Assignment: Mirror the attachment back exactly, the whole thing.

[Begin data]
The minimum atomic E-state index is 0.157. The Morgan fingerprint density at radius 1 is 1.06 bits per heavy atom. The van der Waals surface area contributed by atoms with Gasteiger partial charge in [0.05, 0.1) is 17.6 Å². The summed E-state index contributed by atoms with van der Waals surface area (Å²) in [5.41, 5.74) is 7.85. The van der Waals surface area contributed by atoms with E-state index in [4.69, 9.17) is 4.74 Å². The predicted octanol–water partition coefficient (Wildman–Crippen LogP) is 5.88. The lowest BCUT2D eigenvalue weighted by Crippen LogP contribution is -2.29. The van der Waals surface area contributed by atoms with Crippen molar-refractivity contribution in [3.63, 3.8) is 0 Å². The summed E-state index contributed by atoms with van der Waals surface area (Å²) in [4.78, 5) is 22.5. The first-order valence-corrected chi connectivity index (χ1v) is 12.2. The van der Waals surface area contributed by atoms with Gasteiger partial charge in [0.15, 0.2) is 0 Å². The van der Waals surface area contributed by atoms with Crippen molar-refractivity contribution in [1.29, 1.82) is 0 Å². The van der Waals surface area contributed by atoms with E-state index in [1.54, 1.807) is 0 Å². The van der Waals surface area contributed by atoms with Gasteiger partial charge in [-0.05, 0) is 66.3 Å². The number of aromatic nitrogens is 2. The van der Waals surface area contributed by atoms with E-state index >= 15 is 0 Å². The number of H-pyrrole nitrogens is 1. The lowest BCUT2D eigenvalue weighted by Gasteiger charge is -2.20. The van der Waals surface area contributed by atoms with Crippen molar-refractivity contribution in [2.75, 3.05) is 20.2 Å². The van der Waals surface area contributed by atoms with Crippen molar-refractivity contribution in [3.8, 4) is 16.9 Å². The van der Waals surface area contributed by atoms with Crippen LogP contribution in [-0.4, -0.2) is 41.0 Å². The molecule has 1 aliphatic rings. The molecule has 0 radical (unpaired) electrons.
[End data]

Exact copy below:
The minimum atomic E-state index is 0.157. The Morgan fingerprint density at radius 1 is 1.06 bits per heavy atom. The van der Waals surface area contributed by atoms with Gasteiger partial charge in [0.05, 0.1) is 17.6 Å². The summed E-state index contributed by atoms with van der Waals surface area (Å²) in [5.41, 5.74) is 7.85. The van der Waals surface area contributed by atoms with E-state index in [4.69, 9.17) is 4.74 Å². The predicted octanol–water partition coefficient (Wildman–Crippen LogP) is 5.88. The lowest BCUT2D eigenvalue weighted by Crippen LogP contribution is -2.29. The van der Waals surface area contributed by atoms with Crippen molar-refractivity contribution in [3.63, 3.8) is 0 Å². The summed E-state index contributed by atoms with van der Waals surface area (Å²) in [4.78, 5) is 22.5. The first-order valence-corrected chi connectivity index (χ1v) is 12.2. The van der Waals surface area contributed by atoms with Gasteiger partial charge in [0.15, 0.2) is 0 Å². The van der Waals surface area contributed by atoms with Crippen molar-refractivity contribution in [1.29, 1.82) is 0 Å². The van der Waals surface area contributed by atoms with E-state index in [1.54, 1.807) is 0 Å². The van der Waals surface area contributed by atoms with Gasteiger partial charge in [-0.05, 0) is 66.3 Å². The number of aromatic nitrogens is 2. The van der Waals surface area contributed by atoms with E-state index >= 15 is 0 Å². The number of H-pyrrole nitrogens is 1. The lowest BCUT2D eigenvalue weighted by Gasteiger charge is -2.20. The van der Waals surface area contributed by atoms with Crippen molar-refractivity contribution in [2.75, 3.05) is 20.2 Å². The van der Waals surface area contributed by atoms with Crippen molar-refractivity contribution in [3.8, 4) is 16.9 Å². The van der Waals surface area contributed by atoms with Crippen LogP contribution in [-0.4, -0.2) is 41.0 Å². The molecule has 1 aliphatic rings. The molecule has 0 radical (unpaired) electrons.